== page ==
Katalin Novák received the keys to the presidential palace in Buda’s castle district on Tuesday, marking the occasion of Hungary’s first female president taking office.
In the first entry on her new Facebook page as Hungarian president, Novák confirmed the change of guard and thanked her predecessor, János Áder.
“This morning I took over the keys to the Sándor Palace from János Áder. Every Hungarian can count on me and I count on every Hungarian,” Novák wrote. “Thank you for your service, Mr. President.”
Novák was elected president by the Hungarian parliament on March 10 with a large majority: 137 votes for and 51 votes against.
The 44-year-old is a trained economist, the current vice-president of Fidesz since November 2017, and has been the minister for family affairs since October 2020. In Hungary — as in most Central European countries with the notable exception of Romania — the presidential position is mostly ceremonial, with some limited powers not to countersign laws passed by parliament.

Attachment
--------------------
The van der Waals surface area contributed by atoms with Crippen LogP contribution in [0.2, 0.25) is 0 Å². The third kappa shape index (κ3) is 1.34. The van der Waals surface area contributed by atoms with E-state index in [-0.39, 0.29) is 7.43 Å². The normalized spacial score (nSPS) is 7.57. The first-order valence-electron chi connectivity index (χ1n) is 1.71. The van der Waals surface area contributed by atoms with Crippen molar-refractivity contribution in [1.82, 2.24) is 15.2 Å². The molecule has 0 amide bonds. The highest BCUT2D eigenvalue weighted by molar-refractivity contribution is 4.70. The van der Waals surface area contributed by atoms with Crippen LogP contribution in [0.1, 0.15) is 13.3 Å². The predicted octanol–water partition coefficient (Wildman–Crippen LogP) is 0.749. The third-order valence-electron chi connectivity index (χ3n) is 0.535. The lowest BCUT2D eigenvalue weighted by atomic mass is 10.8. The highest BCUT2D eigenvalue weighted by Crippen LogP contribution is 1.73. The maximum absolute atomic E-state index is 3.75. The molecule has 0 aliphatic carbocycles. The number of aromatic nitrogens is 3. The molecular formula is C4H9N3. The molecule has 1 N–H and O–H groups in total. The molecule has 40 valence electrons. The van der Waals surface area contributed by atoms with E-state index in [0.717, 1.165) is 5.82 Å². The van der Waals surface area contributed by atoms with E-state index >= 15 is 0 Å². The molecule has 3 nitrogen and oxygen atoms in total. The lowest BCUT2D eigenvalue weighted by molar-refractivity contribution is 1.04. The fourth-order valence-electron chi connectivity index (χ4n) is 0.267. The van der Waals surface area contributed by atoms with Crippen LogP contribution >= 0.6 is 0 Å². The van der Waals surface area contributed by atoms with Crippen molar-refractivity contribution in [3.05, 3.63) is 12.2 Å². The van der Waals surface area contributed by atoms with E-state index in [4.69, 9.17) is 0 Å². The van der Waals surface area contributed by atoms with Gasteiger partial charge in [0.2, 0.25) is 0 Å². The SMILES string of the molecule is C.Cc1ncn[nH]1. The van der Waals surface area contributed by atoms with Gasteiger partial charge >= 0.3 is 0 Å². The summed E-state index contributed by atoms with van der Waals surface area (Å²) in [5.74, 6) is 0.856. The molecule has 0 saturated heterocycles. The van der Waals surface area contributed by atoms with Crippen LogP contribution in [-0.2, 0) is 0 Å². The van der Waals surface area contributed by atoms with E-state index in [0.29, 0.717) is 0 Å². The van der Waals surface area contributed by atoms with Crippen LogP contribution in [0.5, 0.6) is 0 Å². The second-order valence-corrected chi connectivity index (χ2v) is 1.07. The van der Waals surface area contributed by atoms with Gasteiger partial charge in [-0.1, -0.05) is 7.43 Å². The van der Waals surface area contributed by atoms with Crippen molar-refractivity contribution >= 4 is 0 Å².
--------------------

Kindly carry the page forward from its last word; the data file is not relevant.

Her predecessor, János Áder (63), one of the founding members of Hungary’s ruling conservative Fidesz, held the office for 10 years during which he mainly championed environmental issues.
Although mostly ceremonial, Novák’s assuming office is also showing the growing influence of the second Fidesz generation, whose highest-placed official so far was Minister of Foreign Affairs and Trade Péter Szijjártó.